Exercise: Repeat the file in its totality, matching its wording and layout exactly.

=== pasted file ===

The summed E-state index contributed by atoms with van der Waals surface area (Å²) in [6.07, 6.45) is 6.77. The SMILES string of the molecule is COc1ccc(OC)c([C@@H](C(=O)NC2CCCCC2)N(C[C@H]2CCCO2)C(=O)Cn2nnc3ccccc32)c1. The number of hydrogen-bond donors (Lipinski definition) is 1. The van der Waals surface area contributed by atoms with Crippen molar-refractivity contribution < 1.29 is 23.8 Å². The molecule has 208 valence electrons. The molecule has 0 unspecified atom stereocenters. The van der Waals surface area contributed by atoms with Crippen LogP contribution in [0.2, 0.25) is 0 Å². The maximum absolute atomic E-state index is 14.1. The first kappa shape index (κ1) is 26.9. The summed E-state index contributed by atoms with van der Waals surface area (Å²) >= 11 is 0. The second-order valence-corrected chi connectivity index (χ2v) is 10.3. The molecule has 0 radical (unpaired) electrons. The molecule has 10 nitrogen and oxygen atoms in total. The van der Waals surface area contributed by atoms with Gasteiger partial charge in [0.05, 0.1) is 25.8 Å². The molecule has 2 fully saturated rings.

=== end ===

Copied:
The summed E-state index contributed by atoms with van der Waals surface area (Å²) in [6.07, 6.45) is 6.77. The SMILES string of the molecule is COc1ccc(OC)c([C@@H](C(=O)NC2CCCCC2)N(C[C@H]2CCCO2)C(=O)Cn2nnc3ccccc32)c1. The number of hydrogen-bond donors (Lipinski definition) is 1. The van der Waals surface area contributed by atoms with Crippen molar-refractivity contribution < 1.29 is 23.8 Å². The molecule has 208 valence electrons. The molecule has 0 unspecified atom stereocenters. The van der Waals surface area contributed by atoms with Crippen LogP contribution in [0.2, 0.25) is 0 Å². The maximum absolute atomic E-state index is 14.1. The first kappa shape index (κ1) is 26.9. The summed E-state index contributed by atoms with van der Waals surface area (Å²) >= 11 is 0. The second-order valence-corrected chi connectivity index (χ2v) is 10.3. The molecule has 0 radical (unpaired) electrons. The molecule has 10 nitrogen and oxygen atoms in total. The van der Waals surface area contributed by atoms with Gasteiger partial charge in [0.05, 0.1) is 25.8 Å². The molecule has 2 fully saturated rings.